Red Leigh Cooper

Red Leigh Cooper

Saturday, June 18, 2011

A "Red" rose by any other name...

     As a 9 year old I was also reading Shakespearean plays.  I loved the idea of acting; the idea of performing in front of people. The adoration of the crowd; to hear them calling my name was Dana Pooters...

     Do I need to say more considering the last name? I'm sure anyone who remembers having the mind development of a 10 year old boy can figure out the problem with that just by isolating the first syllable! The last name actually wasn't a problem until I moved to Oklahoma at the age of 12.  The kids I had grown up with previously, while sometimes made fun of me, knew who I was, and it wasn't an issue.  However, entering junior high, the time of life when kids develop their warped sense of "in" and "out," was a whole different story.  Then being the new kid on top of it?  I was the subject of much verbal, and sometimes, physical abuse. All due to the last name.  That and sometimes my Mother made me dress differently as if we were still in the 70's with polyester pants and all. While I am grateful for the friends I did have, and still do thanks to the advent of Facebook, earning the adoration of a crowd was even more important by the end of high school.  I felt inside that I just wanted to be truly loved. 

     Here is where that is all twisted, because a crowd of "fans" doesn't truly love you.  They don't personally know who you are and most never will.  They will just fill the void of the place where you have to love yourself.  However, it's hard to love yourself when getting rubber bands shot at your head by other teenagers...

     I'm a huge reality TV watcher.  I'm not sure if it's just because it's entertaining fluff or because I can look at it and go "Whew!  My life is so much better than that,"  but I find myself being truly invested in a few shows.  I was watching Celebrity Rehab with Dr. Drew on VH-1 and picked up and interesting fact.  People who change their names don't like themselves. Or at least they don't according to Dr.Drew.  He's a professional.  I'll take his word for it, because yes, I wanted to be someone else.  Anyone else.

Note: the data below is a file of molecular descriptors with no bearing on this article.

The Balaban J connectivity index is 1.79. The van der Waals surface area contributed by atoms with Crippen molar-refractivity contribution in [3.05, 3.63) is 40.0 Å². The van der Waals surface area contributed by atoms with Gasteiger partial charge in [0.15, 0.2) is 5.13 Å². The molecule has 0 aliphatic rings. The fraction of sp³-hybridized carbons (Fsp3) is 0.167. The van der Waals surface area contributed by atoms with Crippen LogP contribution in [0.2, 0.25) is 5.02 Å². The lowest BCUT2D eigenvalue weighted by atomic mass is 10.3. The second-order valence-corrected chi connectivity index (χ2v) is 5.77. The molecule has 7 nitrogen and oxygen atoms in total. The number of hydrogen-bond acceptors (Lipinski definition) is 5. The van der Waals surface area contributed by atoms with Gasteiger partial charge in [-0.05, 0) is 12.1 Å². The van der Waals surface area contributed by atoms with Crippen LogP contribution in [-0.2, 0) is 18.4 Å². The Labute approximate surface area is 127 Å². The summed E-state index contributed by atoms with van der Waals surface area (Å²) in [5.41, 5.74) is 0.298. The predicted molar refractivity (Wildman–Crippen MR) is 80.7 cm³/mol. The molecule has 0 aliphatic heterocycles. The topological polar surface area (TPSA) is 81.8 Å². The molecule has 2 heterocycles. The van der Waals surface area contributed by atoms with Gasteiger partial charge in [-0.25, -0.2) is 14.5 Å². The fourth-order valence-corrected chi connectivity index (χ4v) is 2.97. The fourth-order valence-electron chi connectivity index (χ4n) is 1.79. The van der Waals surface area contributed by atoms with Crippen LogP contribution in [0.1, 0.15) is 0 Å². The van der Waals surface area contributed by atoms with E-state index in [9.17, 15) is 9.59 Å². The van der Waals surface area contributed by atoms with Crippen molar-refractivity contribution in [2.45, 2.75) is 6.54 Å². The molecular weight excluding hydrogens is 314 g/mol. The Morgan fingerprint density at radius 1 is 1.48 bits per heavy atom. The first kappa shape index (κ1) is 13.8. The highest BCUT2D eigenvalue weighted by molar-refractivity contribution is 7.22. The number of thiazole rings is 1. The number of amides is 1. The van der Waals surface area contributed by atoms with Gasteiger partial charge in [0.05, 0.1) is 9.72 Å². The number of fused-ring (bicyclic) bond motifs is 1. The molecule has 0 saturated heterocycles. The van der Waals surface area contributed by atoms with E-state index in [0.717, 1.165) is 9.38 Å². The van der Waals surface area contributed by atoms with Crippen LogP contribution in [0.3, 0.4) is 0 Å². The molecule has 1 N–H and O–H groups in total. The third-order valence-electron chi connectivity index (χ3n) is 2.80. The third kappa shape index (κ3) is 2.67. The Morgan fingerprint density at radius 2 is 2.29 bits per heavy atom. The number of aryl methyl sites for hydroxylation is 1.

There is a difference between nicknames and stage names, which is what Dr. Drew is talking about.  I picked up a few nicknames in High School here and there.  Mostly derivatives of Dana, like Dani or Danie.  I like nicknames.  I find them endearing.  I also find them addictive.

     I wanted something bigger.  I wanted to escape all the torture of my classmates and ultimately of my Mother.  Remember I said that the corrective shoe deal was only the beginning of the issues with my Mother.  She could not admit to her faults or the faults of her children.  If her children failed in any way, well, there was hell to pay for it.  I eventually would never be pretty enough, sing good enough, or be smart enough to be her daughter and she would remind me of it on a daily basis.

     I left Bartlesville, Oklahoma at age 18 for good never to return. Hopefully, by now in the story, no one wonders why. 

      I spent some time in college under the moniker of  "Sondae."  This name was taken from the day of the week Sunday, of course misspelled for dramatic flair. I inherited the "nickname" originally for a short period of time in high school due to a bad joke made by a friend.  I had said that "my boyfriend called me Sunday," and got the idiotic, "well, I thought your name was, Dana?" Insert eye roll here and note to always include prepositions in my sentences...he called on Sunday...on Sunday.  This nickname turned retreat from everything I was eventually worked. It worked my entire freshman year of college.  I was free from the oppression of my Mother, of Bartlesville, Oklahoma, and the oppression of being that high school kid...until a year and a half later when a bad breakup that sent me spiraling back into the self-loathing world of Dana Pooters.

     Fast forward another year later and my arrival in Austin, TX. Eventually, I was befriended by Radio, Television, and Film majors at The University of Texas. My friend Dave started doing camera work on a local music show called Virtual Noize and they needed a host.  Enter my new "moniker" Dana Leigh.  Now this isn't far from my actual name, taking out the last name and inserting my middle for the last.  However it was during the filming of this show that I would discover something I didn't want and would lead to who I am now..  Excessive inappropriate attention.